Bill testified that while living in Germany his father hit, slapped and kicked him. His paternal grandmother switched him with willow branches on his back and on his legs, which was confirmed by Robert's testimony. His half brothers and sisters were also hit by his father and grandmother in the same manner. His step mother pulled his hair as she did the other children when she wanted something done. While in Germany he slept with his half brother Bobby who, almost every night, would either "poop or pee" in bed. Sheets would not be changed until the end of the week. When he visited his father in North Carolina in August of 1981, Robert struck, slapped and kicked him down 15 or 20 stairs, and again as he was lying on the floor, because he said that Bill had lied in court and that the next time he was there he would kill him. When he visited his father during Christmas vacation of that year, Robert kicked, hit and pushed him and again threatened to kill him. While visiting there, he did not have enough to eat. Although at the hearings following his return to the United States from Germany he stated that he wanted to live with his father in Germany, at the present hearings Bill expressed the desire to live with his mother Donna. He hated his father Robert.

Walter Soroka, court-appointed guardian ad litem and attorney for Bill, made a personal investigation of the circumstances surrounding the custodial issue presented here. He talked with Donna, Robert, and both grandmothers. He reviewed the reports of the Illinois Department of Children and Family Services and the North Carolina Department of Social Services and filed his own report with the court. Based upon 30 years of experience in legal practice of matrimonial law, he concluded that it would be detrimental to Bill's psychological well-being to remove him from Donna's custody. In talking with Bill at great length, he believed that although Robert is not totally inept, there were some indications of neglect, which included improper clothing and feeding. He also considered the antagonistic attitude Bill has toward Robert.

The physical surroundings of the father's present home are totally wanting, humble, poor and crowded, according to Soroka. Based upon Bill's testimony, there could be serious questions about his moral well-being if he lived with Robert. He knew of no evidence whereby Bill was told not to see his father or his paternal grandmother. Bill could have been influenced by his present environment or by things he observed while visiting his paternal grandmother during the same period of time in which the mother had custody. He asked Bill about abuse inflicted upon him by his father and paternal grandmother and saw a scar across Bill's back which Bill said he received from a beating administered by his grandmother. Bill's toes were curled up, which resulted from the fact that he had shoes which were too tight fitting and small during his stay in Germany.

The court in camera stated for the record that physical observation of Bill's back revealed faded but noticeable marks and scars.

Following the hearing, the circuit court made observations and findings, including:

"2. That since the petition was filed prior to July 1, 1983, the governing law must be § 610(b) prior to its

amendment * * *.

3. That * * * Billy is presently in the possession and physical control of Donna White Sweet.

4. That the custodian, Robert White, has not agreed to the modification.

5. That although Billy has been integrated into the family of the petitioner, it was without the consent of the custodian.

6. That it would not be beneficial to Billy's physical, mental, moral or emotional health to disrupt the child's current living situation for the following reasons:

a) That he would be subjected to crowded living conditions in North Carolina.

b) That both Mr. White, and his mother admitted the switching of Billy as evidenced by the scars on Bill's back.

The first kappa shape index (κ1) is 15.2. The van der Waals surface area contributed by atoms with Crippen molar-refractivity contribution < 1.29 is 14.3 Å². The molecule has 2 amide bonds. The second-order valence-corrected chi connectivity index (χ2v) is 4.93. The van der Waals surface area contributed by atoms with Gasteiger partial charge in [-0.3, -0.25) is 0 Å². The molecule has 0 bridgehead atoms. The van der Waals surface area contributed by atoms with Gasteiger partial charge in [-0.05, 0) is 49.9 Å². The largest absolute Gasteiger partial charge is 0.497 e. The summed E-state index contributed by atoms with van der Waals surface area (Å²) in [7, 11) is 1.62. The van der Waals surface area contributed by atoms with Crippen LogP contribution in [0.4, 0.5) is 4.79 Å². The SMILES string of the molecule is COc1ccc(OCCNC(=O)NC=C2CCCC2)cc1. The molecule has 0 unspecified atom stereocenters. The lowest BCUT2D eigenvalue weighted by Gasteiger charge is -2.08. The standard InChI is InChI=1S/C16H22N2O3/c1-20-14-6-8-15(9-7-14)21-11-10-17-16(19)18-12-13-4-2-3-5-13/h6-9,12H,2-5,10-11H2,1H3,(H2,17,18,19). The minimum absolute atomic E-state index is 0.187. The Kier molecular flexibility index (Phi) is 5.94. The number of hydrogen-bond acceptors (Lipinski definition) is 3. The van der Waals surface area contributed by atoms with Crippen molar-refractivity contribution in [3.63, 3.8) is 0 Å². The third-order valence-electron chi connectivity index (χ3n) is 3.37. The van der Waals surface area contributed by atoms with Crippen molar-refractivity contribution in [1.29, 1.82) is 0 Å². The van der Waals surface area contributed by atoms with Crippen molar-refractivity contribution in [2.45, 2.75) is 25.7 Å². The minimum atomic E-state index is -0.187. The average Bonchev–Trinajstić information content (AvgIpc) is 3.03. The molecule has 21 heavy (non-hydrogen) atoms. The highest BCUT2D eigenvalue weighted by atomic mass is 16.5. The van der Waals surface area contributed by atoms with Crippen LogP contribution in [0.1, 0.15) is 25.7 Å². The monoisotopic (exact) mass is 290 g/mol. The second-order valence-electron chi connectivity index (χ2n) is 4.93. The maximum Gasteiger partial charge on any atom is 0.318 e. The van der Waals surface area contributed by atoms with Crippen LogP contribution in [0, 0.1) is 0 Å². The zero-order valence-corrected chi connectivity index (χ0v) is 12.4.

c) That Billy expressed a strong desire to live with his mother.

d) That Billy is doing well in school and has made many friends near his present home.

7. That it is in the best interests of Billy that his custody be awarded to his natural mother, Donna White Sweet."

By order, the court then awarded permanent care, custody, control and education of Billy to Donna, granting Robert reasonable rights of visitation, and retaining jurisdiction for the purpose of enforcing the judgment.


• 1 At the threshold of our consideration of the issues here presented, it should be noted that section 610 of the Act was amended effective July 1, 1982. (Ill. Rev. Stat., 1982 Supp., ch. 40, par. 610(b).) That amendment changed the bases and required findings relative to modification of custody, principally by requiring findings to be based upon clear and convincing evidence and by eliminating the requirement that the child's present environment be shown to "seriously endanger" his physical, mental, moral or emotional health. The effective date of the amendment thereby fell between the time the opinion in the first appeal herein was filed as modified, March 23, 1982, and the commencement of the first hearings in the circuit court on remand, which began July 30, 1982. Section 801(d) of the Act (Ill. Rev. Stat. 1981, ch. 40, par. 801(d)) provides that "[i]n any action or proceeding in which an appeal was pending or a new trial was ordered prior to the effective date of this Act, the law in effect at the time of the order sustaining the appeal or the new trial governs the appeal, the new trial and any subsequent trial * * *." Although section 801(d) is addressed to the Act itself, in our judgment it should be applied to amendments as well. No case has been cited or found which has applied the foregoing statutory provision to amendments, however an analysis of the policy underlying section 801(d) shows that the purpose of the provision, as suggested by the Commissioner's Comments to the uniform law from which the provision was adopted, appears to be an effort to allow the correction on appeal or in a new trial of errors made in applying the law in effect at the time of the original hearing pursuant to that law and that changing the rules on appeal or at the new trial would be unfair to the party prejudiced by the error. 9A Uniform Laws Annotated sec. 502, at 219 (1979); see McArdle v. McArdle (1977), 55 Ill. App.3d 829, 833, 370 N.E.2d 1309, cited with approval in West v. West (1979), 76 Ill.2d 226, 233, 390 N.E.2d 880.